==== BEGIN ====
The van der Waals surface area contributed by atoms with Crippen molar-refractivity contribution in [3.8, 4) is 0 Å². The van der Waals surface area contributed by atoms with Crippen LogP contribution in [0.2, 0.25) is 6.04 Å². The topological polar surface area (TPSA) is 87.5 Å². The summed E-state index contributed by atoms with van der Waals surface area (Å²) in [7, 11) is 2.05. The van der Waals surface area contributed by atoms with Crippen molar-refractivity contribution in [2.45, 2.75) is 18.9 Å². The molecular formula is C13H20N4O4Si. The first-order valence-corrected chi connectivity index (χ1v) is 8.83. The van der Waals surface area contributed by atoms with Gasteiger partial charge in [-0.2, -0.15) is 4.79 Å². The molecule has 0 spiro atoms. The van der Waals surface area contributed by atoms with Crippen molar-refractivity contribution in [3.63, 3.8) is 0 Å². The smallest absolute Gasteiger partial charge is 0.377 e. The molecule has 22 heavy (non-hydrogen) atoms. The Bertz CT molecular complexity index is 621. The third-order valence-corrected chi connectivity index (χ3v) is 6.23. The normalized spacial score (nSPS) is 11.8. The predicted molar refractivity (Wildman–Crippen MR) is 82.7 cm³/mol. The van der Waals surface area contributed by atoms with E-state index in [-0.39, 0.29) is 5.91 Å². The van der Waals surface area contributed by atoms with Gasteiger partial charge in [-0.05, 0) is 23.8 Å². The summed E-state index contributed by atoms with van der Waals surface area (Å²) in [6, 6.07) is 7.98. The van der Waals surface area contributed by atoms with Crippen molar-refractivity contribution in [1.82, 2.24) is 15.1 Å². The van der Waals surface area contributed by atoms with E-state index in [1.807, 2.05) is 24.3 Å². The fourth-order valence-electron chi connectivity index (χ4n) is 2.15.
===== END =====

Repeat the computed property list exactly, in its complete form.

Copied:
The van der Waals surface area contributed by atoms with Crippen molar-refractivity contribution in [3.8, 4) is 0 Å². The van der Waals surface area contributed by atoms with Crippen LogP contribution in [0.2, 0.25) is 6.04 Å². The topological polar surface area (TPSA) is 87.5 Å². The summed E-state index contributed by atoms with van der Waals surface area (Å²) in [7, 11) is 2.05. The van der Waals surface area contributed by atoms with Crippen molar-refractivity contribution in [2.45, 2.75) is 18.9 Å². The molecular formula is C13H20N4O4Si. The first-order valence-corrected chi connectivity index (χ1v) is 8.83. The van der Waals surface area contributed by atoms with Gasteiger partial charge in [-0.2, -0.15) is 4.79 Å². The molecule has 0 spiro atoms. The van der Waals surface area contributed by atoms with Crippen molar-refractivity contribution in [3.63, 3.8) is 0 Å². The smallest absolute Gasteiger partial charge is 0.377 e. The molecule has 22 heavy (non-hydrogen) atoms. The Bertz CT molecular complexity index is 621. The third-order valence-corrected chi connectivity index (χ3v) is 6.23. The normalized spacial score (nSPS) is 11.8. The predicted molar refractivity (Wildman–Crippen MR) is 82.7 cm³/mol. The van der Waals surface area contributed by atoms with E-state index in [-0.39, 0.29) is 5.91 Å². The van der Waals surface area contributed by atoms with Gasteiger partial charge in [-0.05, 0) is 23.8 Å². The summed E-state index contributed by atoms with van der Waals surface area (Å²) in [6, 6.07) is 7.98. The van der Waals surface area contributed by atoms with Crippen molar-refractivity contribution in [1.82, 2.24) is 15.1 Å². The van der Waals surface area contributed by atoms with E-state index in [1.807, 2.05) is 24.3 Å². The fourth-order valence-electron chi connectivity index (χ4n) is 2.15.